A national email service designed to meet the needs of the NHS is now due to be launched this summer, the NHS Information Authority (NHSIA) announced at HC2002.

Development of a national email system for the NHS is linked to the NHSIA’s work to provide a national directory service, holding contact details for one million plus NHS health workers and the organisations they work for.

The NHSIA says the combined email and directory service will be one of the largest corporate email and directory services in the world.

The contract, originally due to be signed last Friday, is now scheduled to be completed just after Easter.

Carrie Armitage, Head of Access to Information, said: "This will give all NHS staff a personal mailbox with direct access to email form the workplace or from other locations, including home."

She added: "This is part of the NHSIA’s work to develop an efficient infrastructure for the NHS and it meets the NHS Plan target to give all NHS staff access to email by March next year."

The national web-based email service, which will run across the NHS network NHSnet and the Internet, via a secure connection, will also give NHS staff a host of desktop services such as an online calendar, message boards, polls, chat forums, group storage, search engines and shared bookmarks.

"National email will make collaborative working much easier as users will be able to create virtual communities across organisations and support initiatives such as cancer networks and national service frameworks," said Armitage.

The combination of directory and national email should make it possible for NHS staff to have an email address ‘for life’. This should enable NHS staff, such as junior doctors, who frequently change roles, move departments or organisations to retain the same email address wherever they move.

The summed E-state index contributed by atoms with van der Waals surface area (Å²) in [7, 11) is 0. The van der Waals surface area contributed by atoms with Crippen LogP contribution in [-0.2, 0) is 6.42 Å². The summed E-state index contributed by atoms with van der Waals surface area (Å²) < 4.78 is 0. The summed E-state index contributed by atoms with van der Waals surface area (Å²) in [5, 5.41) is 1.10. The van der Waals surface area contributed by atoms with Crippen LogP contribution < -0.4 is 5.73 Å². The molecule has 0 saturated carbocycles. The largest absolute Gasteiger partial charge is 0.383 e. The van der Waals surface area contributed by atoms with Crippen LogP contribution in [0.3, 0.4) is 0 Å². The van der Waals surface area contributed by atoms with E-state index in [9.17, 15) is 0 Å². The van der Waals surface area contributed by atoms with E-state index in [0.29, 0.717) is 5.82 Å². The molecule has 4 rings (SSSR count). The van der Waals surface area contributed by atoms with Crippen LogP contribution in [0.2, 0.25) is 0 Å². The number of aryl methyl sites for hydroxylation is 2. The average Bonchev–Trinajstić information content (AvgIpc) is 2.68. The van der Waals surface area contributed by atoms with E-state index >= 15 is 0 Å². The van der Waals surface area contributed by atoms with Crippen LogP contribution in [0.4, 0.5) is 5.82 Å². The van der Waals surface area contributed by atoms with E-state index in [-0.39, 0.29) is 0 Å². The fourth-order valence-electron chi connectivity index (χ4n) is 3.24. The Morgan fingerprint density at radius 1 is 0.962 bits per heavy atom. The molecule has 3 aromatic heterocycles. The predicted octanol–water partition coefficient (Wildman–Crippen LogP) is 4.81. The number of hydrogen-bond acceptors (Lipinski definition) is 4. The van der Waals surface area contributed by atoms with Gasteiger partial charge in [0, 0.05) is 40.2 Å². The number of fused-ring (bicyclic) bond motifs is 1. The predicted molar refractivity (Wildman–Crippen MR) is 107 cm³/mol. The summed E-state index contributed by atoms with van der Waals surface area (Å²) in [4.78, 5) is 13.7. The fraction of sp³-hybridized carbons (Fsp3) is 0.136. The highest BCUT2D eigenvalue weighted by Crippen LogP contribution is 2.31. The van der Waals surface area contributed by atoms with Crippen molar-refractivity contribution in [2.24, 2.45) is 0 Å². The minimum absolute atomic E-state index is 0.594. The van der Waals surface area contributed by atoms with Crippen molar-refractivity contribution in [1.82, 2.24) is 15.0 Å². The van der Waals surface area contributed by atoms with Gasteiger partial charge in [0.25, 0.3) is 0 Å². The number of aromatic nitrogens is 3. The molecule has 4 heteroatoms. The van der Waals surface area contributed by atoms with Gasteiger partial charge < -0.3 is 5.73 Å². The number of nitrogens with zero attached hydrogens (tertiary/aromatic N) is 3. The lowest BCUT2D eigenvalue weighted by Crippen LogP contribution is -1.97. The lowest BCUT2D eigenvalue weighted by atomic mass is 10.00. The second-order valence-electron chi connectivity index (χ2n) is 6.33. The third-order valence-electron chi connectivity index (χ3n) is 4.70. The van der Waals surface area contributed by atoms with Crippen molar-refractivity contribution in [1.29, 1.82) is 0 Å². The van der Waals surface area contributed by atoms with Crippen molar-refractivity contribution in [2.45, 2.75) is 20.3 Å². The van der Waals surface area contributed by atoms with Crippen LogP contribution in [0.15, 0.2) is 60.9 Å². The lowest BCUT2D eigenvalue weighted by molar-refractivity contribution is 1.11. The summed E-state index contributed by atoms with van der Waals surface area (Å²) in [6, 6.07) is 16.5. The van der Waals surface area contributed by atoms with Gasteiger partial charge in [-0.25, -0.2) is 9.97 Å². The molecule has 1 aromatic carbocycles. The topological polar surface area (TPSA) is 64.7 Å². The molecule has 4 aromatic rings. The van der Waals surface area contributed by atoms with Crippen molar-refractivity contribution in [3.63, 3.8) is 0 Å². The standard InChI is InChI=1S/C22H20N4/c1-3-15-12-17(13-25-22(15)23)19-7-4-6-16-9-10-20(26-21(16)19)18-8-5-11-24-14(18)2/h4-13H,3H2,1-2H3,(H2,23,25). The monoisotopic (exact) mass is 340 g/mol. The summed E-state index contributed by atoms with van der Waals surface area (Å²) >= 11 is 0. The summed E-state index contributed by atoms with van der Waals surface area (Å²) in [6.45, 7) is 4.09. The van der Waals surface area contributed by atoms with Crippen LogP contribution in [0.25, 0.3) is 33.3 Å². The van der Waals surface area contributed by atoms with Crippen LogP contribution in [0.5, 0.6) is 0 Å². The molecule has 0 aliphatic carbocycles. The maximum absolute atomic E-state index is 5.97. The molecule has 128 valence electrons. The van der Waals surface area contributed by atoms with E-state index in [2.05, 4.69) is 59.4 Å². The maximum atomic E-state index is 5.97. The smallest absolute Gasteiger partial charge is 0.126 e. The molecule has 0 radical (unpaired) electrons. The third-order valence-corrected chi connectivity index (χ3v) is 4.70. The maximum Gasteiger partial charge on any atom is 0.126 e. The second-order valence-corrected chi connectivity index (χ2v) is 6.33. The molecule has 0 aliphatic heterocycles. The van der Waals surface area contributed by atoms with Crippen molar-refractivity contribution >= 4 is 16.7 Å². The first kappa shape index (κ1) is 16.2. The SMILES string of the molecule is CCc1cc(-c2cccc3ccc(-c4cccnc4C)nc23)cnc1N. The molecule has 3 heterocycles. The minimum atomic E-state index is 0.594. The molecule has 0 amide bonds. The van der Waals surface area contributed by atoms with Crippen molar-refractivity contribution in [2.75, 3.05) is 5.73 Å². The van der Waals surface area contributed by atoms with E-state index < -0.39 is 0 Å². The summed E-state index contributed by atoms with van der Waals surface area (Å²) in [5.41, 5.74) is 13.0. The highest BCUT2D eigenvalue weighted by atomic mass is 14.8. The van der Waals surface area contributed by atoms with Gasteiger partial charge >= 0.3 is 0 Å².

The national email system will be provided as a managed service, with local organisations able to retain local servers as part of the migration programme. Several hundred thousand NHS staff are expected to make use of the service in the first year alone.

It is expected that the largest uptake of the new service will initially come from community-based users, junior doctors or small GP practices that do not have email or spend a disproportionate amount on email servers.

BT Syntegra supplies the current NHS Managed Message Handling Service, with a contract due to expire in 2005. It is expected that all sites will move to the new national email messaging supplier by 2004.

The NHSIA also announced that a new virus scanning service is due to go live on the NHS network, NHSnet, at the end of May.

David Harley, the NHSIA’s virus expert, said: "In common with many large organisations, in both the commercial and public sectors, the NHS has been hit recently by a large number of email viruses and worms like HomePage and Goner.

The email virus scanning service, which will include a central virus and worm filter, will be supplied by Syntegra in partnership with Brightnmail, using Symantec’s anti-virus scanning software.